We catch up with Francesco Vezzoli as his new retrospective opens between three small, intimate venues in Florence
Nicki Minaj portrayed as Madame de Pompadour, Sofia Loren lost in a De Chirico landscape, Richard Gere emerging from a Boticellian seashell… art history meets pop culture at Vezzoli Primavera Estate, Francesco Vezzoli’s latest exhibition in Florence. Divided between three small, intimate venues rarely open to the public – Museo Stefano Bardini, Museo di Casa Martelli and Museo Bellini – the retrospective features iconic works by the Brescia-born, CSM-educated artist camouflaged among hundreds of paintings and sculptures by the likes of Donatello, Verrochio or Filippo Lippi. AnOther caught up with Vezzoli to discuss Florence, Catholic art and pop culture icons.
Where did the idea for the exhibition come from?
This year marked the 60th anniversary of Firenze Hometown of Fashion, and the Pitti Immagine team invited me to participate, which for me was a real honor as I have always admired fashion… I quickly realised the exhibition shouldn’t be a celebration of myself but of Florence, and I had this idea that my pieces should be interwoven with the city. That’s how I came to choose the three different venues: they are like three secret treasure troves, and I thought it would be great to open them so that the public could see my work hanging from the walls next to masterpieces like Donatello’s Madonna Dei Cordai. The whole process was tremendously enjoyable.
"I wanted it to be a sort of game, a joke, but also a real art experience and that’s the kind of thing you can only do in Florence"
Do you have a special relationship with Florence?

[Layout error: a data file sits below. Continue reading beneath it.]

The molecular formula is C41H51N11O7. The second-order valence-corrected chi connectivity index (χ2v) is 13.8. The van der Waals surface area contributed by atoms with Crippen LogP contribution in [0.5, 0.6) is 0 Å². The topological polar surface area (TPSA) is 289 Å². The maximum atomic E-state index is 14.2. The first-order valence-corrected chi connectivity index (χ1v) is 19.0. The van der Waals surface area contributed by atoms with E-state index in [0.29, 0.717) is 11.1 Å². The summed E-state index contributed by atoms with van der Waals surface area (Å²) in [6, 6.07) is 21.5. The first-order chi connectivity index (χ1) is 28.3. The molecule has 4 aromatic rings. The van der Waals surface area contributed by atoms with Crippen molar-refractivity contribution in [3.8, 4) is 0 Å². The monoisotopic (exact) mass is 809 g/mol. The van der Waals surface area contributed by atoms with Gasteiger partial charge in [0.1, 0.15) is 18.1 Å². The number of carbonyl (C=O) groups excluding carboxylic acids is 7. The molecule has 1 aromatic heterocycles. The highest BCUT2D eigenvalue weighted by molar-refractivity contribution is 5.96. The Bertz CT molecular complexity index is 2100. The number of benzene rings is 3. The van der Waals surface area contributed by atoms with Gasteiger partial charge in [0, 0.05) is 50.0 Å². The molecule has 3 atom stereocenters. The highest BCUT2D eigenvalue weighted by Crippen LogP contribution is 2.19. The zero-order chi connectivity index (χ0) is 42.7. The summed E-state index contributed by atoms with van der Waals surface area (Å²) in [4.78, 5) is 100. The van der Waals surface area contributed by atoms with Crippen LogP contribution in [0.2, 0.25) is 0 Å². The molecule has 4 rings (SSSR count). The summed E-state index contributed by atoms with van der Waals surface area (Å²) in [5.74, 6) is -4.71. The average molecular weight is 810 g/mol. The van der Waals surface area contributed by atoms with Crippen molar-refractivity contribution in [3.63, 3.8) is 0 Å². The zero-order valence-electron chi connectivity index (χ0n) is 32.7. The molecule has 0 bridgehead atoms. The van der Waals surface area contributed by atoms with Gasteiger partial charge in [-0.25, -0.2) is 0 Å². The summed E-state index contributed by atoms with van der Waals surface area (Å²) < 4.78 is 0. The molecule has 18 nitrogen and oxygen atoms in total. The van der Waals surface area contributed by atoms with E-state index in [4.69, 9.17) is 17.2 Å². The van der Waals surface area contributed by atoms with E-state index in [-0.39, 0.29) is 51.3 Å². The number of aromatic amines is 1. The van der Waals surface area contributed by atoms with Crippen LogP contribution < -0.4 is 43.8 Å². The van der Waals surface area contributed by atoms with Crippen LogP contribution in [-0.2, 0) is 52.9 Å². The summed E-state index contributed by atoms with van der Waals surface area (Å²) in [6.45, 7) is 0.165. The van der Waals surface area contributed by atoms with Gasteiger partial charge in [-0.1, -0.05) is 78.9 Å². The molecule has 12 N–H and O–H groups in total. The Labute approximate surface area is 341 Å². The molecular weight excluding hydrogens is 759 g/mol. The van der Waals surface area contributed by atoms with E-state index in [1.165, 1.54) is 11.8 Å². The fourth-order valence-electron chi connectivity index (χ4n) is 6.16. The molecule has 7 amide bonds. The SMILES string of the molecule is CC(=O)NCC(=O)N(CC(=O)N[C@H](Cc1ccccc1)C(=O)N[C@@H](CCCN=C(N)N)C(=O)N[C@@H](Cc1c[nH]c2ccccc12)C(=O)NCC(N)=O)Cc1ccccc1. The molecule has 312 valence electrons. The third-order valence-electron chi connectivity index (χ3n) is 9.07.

I just love the city so much, and I find fascinating how such a little space can contain so much art, and so different. In Rome, most historical art is linked to the Church – or to aristocratic families with strong ties to the Church – through artists like Caravaggio. In Florence you have all that – the House of Medici’s influence is enormous – but there are also lots of private collections filled with exquisite artworks, like the one amassed by Bellini, a late 19th century antiques dealer.
The exhibition has a Where’s Waldo feeling to it… Why did you decide to camouflage your work among historical pieces?
I wanted it to be a sort of game, a joke, but also a real art experience. And that’s the kind of thing you can only do in Florence, far away from the seriousness of the Biennales and the bigger cities where most masterpieces are concentrated in institutional museums. So it was fun, but the process of moving the artwork hanging from the walls to make place for my pieces was also a very emotional one: I remember the current owner of Casa Bellini taking down a painting by Beato Angelico and inviting me to touch it to truly relate to it. It was such an incredible feeling.
Were you worried that people might misunderstand your intentions in hanging your work next to Michelangelo’s?
I was a bit concerned that some people might think I am comparing myself to all those masters… when that’s the last thing on my mind. The goal of the exhibition is not to measure myself with the masterpieces or to be irreverent, but to express my love for historical art and iconography and play with those languages. I know it’s not everyone’s cup of tea though: in an exhibition in New York four years ago, I transformed the Gagosian gallery into a church where I hung paintings of Christie Brinkley and Claudia Schiffer looking like Madonnas. People didn’t like all those religious works… But I guess not everyone is as much into emotions, El Greco or Salvador Dali as I am.
Do we tend to over-intellectualise art?
We do over-sacralise it, and we do tend to lose touch with the past. Nowadays we have two different kinds of iconography: a noble one and a vulgar one. Before the 20th century, only one iconography existed. There was not an intellectual value to art but an emotional one, and most art was made for very private consumption (think of Fragonard’s provocative nudes), which I find extremely interesting.
Vezzoli Primavera Estate runs until July 20.
Text by Marta Represa